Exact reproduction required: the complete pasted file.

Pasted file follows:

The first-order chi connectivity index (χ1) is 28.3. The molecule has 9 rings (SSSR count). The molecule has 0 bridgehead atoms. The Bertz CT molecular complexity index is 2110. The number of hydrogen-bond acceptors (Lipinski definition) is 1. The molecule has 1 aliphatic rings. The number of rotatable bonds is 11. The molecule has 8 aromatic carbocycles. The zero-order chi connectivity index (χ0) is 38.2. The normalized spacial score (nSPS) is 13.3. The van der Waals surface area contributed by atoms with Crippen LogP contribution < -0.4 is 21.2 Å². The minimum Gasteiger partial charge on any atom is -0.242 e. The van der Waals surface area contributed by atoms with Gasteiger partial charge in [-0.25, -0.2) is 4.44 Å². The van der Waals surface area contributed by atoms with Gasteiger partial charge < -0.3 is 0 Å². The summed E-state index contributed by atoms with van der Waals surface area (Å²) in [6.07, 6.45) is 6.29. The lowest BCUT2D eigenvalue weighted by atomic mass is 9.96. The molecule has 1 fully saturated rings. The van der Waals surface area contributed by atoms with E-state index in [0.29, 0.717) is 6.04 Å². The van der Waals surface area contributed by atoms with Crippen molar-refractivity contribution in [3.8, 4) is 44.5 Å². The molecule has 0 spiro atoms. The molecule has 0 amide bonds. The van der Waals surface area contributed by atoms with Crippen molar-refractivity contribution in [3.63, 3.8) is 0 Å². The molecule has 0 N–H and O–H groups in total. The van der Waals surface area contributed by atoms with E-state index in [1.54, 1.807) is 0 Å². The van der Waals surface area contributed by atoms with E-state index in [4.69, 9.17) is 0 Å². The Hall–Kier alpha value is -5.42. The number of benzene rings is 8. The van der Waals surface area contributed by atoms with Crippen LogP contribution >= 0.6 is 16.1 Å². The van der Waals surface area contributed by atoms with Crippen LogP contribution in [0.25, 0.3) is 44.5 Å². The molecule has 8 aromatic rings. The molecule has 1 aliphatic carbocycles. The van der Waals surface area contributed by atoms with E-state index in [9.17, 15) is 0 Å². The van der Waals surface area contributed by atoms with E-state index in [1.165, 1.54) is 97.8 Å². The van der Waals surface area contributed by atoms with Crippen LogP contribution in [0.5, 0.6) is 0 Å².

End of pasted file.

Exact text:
The first-order chi connectivity index (χ1) is 28.3. The molecule has 9 rings (SSSR count). The molecule has 0 bridgehead atoms. The Bertz CT molecular complexity index is 2110. The number of hydrogen-bond acceptors (Lipinski definition) is 1. The molecule has 1 aliphatic rings. The number of rotatable bonds is 11. The molecule has 8 aromatic carbocycles. The zero-order chi connectivity index (χ0) is 38.2. The normalized spacial score (nSPS) is 13.3. The van der Waals surface area contributed by atoms with Crippen LogP contribution < -0.4 is 21.2 Å². The minimum Gasteiger partial charge on any atom is -0.242 e. The van der Waals surface area contributed by atoms with Gasteiger partial charge in [-0.25, -0.2) is 4.44 Å². The van der Waals surface area contributed by atoms with Gasteiger partial charge < -0.3 is 0 Å². The summed E-state index contributed by atoms with van der Waals surface area (Å²) in [6.07, 6.45) is 6.29. The lowest BCUT2D eigenvalue weighted by atomic mass is 9.96. The molecule has 1 fully saturated rings. The van der Waals surface area contributed by atoms with E-state index in [0.29, 0.717) is 6.04 Å². The van der Waals surface area contributed by atoms with Crippen molar-refractivity contribution in [3.8, 4) is 44.5 Å². The molecule has 0 spiro atoms. The molecule has 0 amide bonds. The van der Waals surface area contributed by atoms with Crippen molar-refractivity contribution in [3.63, 3.8) is 0 Å². The molecule has 0 N–H and O–H groups in total. The van der Waals surface area contributed by atoms with E-state index in [1.54, 1.807) is 0 Å². The van der Waals surface area contributed by atoms with E-state index in [4.69, 9.17) is 0 Å². The Hall–Kier alpha value is -5.42. The number of benzene rings is 8. The van der Waals surface area contributed by atoms with Crippen LogP contribution >= 0.6 is 16.1 Å². The van der Waals surface area contributed by atoms with Crippen LogP contribution in [0.25, 0.3) is 44.5 Å². The molecule has 8 aromatic rings. The molecule has 1 aliphatic carbocycles. The van der Waals surface area contributed by atoms with E-state index in [9.17, 15) is 0 Å². The van der Waals surface area contributed by atoms with E-state index in [1.165, 1.54) is 97.8 Å². The van der Waals surface area contributed by atoms with Crippen LogP contribution in [0.5, 0.6) is 0 Å².